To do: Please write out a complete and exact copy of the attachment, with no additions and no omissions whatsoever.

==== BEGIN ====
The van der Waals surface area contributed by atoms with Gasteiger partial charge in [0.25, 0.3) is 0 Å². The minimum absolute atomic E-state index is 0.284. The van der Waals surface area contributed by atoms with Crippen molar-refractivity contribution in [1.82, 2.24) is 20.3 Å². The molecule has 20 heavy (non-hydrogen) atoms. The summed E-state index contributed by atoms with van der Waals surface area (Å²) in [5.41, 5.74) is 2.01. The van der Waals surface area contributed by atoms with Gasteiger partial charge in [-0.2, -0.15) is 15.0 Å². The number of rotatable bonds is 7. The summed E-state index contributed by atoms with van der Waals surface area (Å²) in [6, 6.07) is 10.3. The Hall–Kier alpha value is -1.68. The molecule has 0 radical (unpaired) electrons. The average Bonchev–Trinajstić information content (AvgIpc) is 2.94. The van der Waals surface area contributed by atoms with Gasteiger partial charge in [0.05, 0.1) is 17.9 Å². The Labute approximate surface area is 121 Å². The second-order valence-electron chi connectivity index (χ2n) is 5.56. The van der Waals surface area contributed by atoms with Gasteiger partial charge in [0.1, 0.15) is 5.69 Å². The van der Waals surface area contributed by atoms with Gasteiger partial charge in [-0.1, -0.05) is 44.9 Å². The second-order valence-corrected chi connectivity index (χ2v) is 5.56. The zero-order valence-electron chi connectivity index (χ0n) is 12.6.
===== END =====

The van der Waals surface area contributed by atoms with Gasteiger partial charge in [0.25, 0.3) is 0 Å². The minimum absolute atomic E-state index is 0.284. The van der Waals surface area contributed by atoms with Crippen molar-refractivity contribution in [1.82, 2.24) is 20.3 Å². The molecule has 20 heavy (non-hydrogen) atoms. The summed E-state index contributed by atoms with van der Waals surface area (Å²) in [5.41, 5.74) is 2.01. The van der Waals surface area contributed by atoms with Gasteiger partial charge in [-0.2, -0.15) is 15.0 Å². The number of rotatable bonds is 7. The summed E-state index contributed by atoms with van der Waals surface area (Å²) in [6, 6.07) is 10.3. The Hall–Kier alpha value is -1.68. The molecule has 0 radical (unpaired) electrons. The average Bonchev–Trinajstić information content (AvgIpc) is 2.94. The van der Waals surface area contributed by atoms with Gasteiger partial charge in [0.05, 0.1) is 17.9 Å². The Labute approximate surface area is 121 Å². The second-order valence-electron chi connectivity index (χ2n) is 5.56. The van der Waals surface area contributed by atoms with Gasteiger partial charge in [0.1, 0.15) is 5.69 Å². The van der Waals surface area contributed by atoms with Gasteiger partial charge in [-0.1, -0.05) is 44.9 Å². The second-order valence-corrected chi connectivity index (χ2v) is 5.56. The zero-order valence-electron chi connectivity index (χ0n) is 12.6.